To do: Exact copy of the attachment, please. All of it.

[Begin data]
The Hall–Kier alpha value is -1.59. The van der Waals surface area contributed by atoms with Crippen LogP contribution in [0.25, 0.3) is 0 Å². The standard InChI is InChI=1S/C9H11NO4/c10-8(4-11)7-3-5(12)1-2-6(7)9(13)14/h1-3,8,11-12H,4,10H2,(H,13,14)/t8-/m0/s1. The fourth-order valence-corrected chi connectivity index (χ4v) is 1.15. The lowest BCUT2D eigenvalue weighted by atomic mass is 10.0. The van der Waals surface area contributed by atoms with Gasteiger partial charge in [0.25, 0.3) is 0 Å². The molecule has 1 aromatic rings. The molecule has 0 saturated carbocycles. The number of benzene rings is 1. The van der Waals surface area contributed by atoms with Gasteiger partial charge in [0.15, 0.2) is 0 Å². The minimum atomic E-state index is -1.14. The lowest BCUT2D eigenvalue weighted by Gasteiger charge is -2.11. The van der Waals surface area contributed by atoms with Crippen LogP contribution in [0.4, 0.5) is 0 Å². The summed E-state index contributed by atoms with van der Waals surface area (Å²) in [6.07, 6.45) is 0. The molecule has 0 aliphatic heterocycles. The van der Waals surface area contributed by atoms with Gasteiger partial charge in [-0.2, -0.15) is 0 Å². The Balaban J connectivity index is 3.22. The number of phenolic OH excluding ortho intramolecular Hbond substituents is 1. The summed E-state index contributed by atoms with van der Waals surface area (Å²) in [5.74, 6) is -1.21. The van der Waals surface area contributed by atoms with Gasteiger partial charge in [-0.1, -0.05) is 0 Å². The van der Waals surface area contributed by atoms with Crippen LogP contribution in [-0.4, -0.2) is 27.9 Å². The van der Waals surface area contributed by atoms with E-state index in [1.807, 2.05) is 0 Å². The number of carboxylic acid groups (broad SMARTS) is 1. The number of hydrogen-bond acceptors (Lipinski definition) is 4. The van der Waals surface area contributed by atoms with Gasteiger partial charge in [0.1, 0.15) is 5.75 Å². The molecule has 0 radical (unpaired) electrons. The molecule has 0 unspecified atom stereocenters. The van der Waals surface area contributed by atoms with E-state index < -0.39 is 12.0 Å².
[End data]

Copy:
The Hall–Kier alpha value is -1.59. The van der Waals surface area contributed by atoms with Crippen LogP contribution in [0.25, 0.3) is 0 Å². The standard InChI is InChI=1S/C9H11NO4/c10-8(4-11)7-3-5(12)1-2-6(7)9(13)14/h1-3,8,11-12H,4,10H2,(H,13,14)/t8-/m0/s1. The fourth-order valence-corrected chi connectivity index (χ4v) is 1.15. The lowest BCUT2D eigenvalue weighted by atomic mass is 10.0. The van der Waals surface area contributed by atoms with Gasteiger partial charge in [0.25, 0.3) is 0 Å². The molecule has 1 aromatic rings. The molecule has 0 saturated carbocycles. The number of benzene rings is 1. The van der Waals surface area contributed by atoms with Gasteiger partial charge in [0.15, 0.2) is 0 Å². The minimum atomic E-state index is -1.14. The lowest BCUT2D eigenvalue weighted by Gasteiger charge is -2.11. The van der Waals surface area contributed by atoms with Crippen LogP contribution in [0.4, 0.5) is 0 Å². The summed E-state index contributed by atoms with van der Waals surface area (Å²) in [6.07, 6.45) is 0. The molecule has 0 aliphatic heterocycles. The van der Waals surface area contributed by atoms with Gasteiger partial charge in [-0.2, -0.15) is 0 Å². The Balaban J connectivity index is 3.22. The number of phenolic OH excluding ortho intramolecular Hbond substituents is 1. The summed E-state index contributed by atoms with van der Waals surface area (Å²) in [5.74, 6) is -1.21. The van der Waals surface area contributed by atoms with Gasteiger partial charge in [-0.1, -0.05) is 0 Å². The van der Waals surface area contributed by atoms with Crippen LogP contribution in [-0.4, -0.2) is 27.9 Å². The van der Waals surface area contributed by atoms with E-state index in [1.807, 2.05) is 0 Å². The number of carboxylic acid groups (broad SMARTS) is 1. The number of hydrogen-bond acceptors (Lipinski definition) is 4. The van der Waals surface area contributed by atoms with Gasteiger partial charge in [0.1, 0.15) is 5.75 Å². The molecule has 0 radical (unpaired) electrons. The molecule has 0 unspecified atom stereocenters. The van der Waals surface area contributed by atoms with E-state index < -0.39 is 12.0 Å².